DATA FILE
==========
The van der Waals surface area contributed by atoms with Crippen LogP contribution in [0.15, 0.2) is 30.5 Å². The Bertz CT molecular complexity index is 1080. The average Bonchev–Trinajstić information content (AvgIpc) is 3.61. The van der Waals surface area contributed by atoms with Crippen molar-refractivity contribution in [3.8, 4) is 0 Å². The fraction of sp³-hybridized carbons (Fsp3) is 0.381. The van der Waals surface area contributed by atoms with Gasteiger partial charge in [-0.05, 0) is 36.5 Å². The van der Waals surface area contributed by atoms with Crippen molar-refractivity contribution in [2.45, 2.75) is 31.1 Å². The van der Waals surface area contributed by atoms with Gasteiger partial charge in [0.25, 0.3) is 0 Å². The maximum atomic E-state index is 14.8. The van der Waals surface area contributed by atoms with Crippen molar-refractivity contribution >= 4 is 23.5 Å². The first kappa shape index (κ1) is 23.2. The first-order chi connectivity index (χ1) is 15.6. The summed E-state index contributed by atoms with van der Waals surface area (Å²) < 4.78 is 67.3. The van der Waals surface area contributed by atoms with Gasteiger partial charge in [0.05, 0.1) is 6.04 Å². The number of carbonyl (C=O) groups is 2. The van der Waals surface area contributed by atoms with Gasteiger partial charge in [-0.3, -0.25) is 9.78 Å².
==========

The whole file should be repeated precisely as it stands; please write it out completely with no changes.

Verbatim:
The van der Waals surface area contributed by atoms with Crippen LogP contribution in [0.15, 0.2) is 30.5 Å². The Bertz CT molecular complexity index is 1080. The average Bonchev–Trinajstić information content (AvgIpc) is 3.61. The van der Waals surface area contributed by atoms with Crippen molar-refractivity contribution in [3.8, 4) is 0 Å². The fraction of sp³-hybridized carbons (Fsp3) is 0.381. The van der Waals surface area contributed by atoms with Gasteiger partial charge in [-0.05, 0) is 36.5 Å². The van der Waals surface area contributed by atoms with Crippen molar-refractivity contribution in [2.45, 2.75) is 31.1 Å². The van der Waals surface area contributed by atoms with Gasteiger partial charge in [0.25, 0.3) is 0 Å². The maximum atomic E-state index is 14.8. The van der Waals surface area contributed by atoms with Crippen molar-refractivity contribution >= 4 is 23.5 Å². The first kappa shape index (κ1) is 23.2. The first-order chi connectivity index (χ1) is 15.6. The summed E-state index contributed by atoms with van der Waals surface area (Å²) < 4.78 is 67.3. The van der Waals surface area contributed by atoms with Gasteiger partial charge in [0.05, 0.1) is 6.04 Å². The number of carbonyl (C=O) groups is 2. The van der Waals surface area contributed by atoms with Gasteiger partial charge in [-0.3, -0.25) is 9.78 Å².